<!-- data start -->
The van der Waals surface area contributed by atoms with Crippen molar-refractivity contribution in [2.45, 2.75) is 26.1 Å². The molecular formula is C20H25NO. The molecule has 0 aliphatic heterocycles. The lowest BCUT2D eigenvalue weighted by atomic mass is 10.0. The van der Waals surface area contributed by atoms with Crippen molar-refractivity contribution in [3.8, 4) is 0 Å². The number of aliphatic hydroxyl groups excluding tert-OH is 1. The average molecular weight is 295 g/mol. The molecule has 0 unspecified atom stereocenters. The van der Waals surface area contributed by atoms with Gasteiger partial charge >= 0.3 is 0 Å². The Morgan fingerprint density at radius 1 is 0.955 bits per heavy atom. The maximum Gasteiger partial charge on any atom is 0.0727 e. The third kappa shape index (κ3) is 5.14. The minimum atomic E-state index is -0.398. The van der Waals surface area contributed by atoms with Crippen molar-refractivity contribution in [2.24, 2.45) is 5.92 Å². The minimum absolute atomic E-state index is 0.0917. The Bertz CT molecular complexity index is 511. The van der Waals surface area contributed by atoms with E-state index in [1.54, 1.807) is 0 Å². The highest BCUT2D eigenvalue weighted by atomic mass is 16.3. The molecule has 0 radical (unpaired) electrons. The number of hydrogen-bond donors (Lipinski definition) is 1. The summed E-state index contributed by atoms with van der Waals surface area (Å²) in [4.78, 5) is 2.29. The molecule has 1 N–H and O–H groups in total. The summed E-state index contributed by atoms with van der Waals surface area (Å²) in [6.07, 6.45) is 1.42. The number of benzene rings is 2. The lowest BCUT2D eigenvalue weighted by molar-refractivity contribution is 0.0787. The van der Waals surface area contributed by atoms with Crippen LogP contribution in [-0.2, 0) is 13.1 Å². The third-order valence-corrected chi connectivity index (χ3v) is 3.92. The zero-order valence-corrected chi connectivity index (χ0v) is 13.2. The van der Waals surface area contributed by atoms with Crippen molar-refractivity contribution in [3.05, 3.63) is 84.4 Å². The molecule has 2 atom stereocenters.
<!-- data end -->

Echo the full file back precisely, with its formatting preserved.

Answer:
The van der Waals surface area contributed by atoms with Crippen molar-refractivity contribution in [2.45, 2.75) is 26.1 Å². The molecular formula is C20H25NO. The molecule has 0 aliphatic heterocycles. The lowest BCUT2D eigenvalue weighted by atomic mass is 10.0. The van der Waals surface area contributed by atoms with Crippen molar-refractivity contribution in [3.8, 4) is 0 Å². The number of aliphatic hydroxyl groups excluding tert-OH is 1. The average molecular weight is 295 g/mol. The molecule has 0 unspecified atom stereocenters. The van der Waals surface area contributed by atoms with Gasteiger partial charge >= 0.3 is 0 Å². The Morgan fingerprint density at radius 1 is 0.955 bits per heavy atom. The maximum Gasteiger partial charge on any atom is 0.0727 e. The third kappa shape index (κ3) is 5.14. The minimum atomic E-state index is -0.398. The van der Waals surface area contributed by atoms with Crippen molar-refractivity contribution in [2.24, 2.45) is 5.92 Å². The minimum absolute atomic E-state index is 0.0917. The Bertz CT molecular complexity index is 511. The van der Waals surface area contributed by atoms with E-state index in [1.54, 1.807) is 0 Å². The highest BCUT2D eigenvalue weighted by atomic mass is 16.3. The molecule has 0 radical (unpaired) electrons. The number of hydrogen-bond donors (Lipinski definition) is 1. The summed E-state index contributed by atoms with van der Waals surface area (Å²) in [4.78, 5) is 2.29. The molecule has 1 N–H and O–H groups in total. The summed E-state index contributed by atoms with van der Waals surface area (Å²) in [6.07, 6.45) is 1.42. The number of benzene rings is 2. The lowest BCUT2D eigenvalue weighted by molar-refractivity contribution is 0.0787. The van der Waals surface area contributed by atoms with Crippen LogP contribution in [-0.2, 0) is 13.1 Å². The third-order valence-corrected chi connectivity index (χ3v) is 3.92. The zero-order valence-corrected chi connectivity index (χ0v) is 13.2. The van der Waals surface area contributed by atoms with Crippen molar-refractivity contribution in [3.05, 3.63) is 84.4 Å². The molecule has 2 atom stereocenters.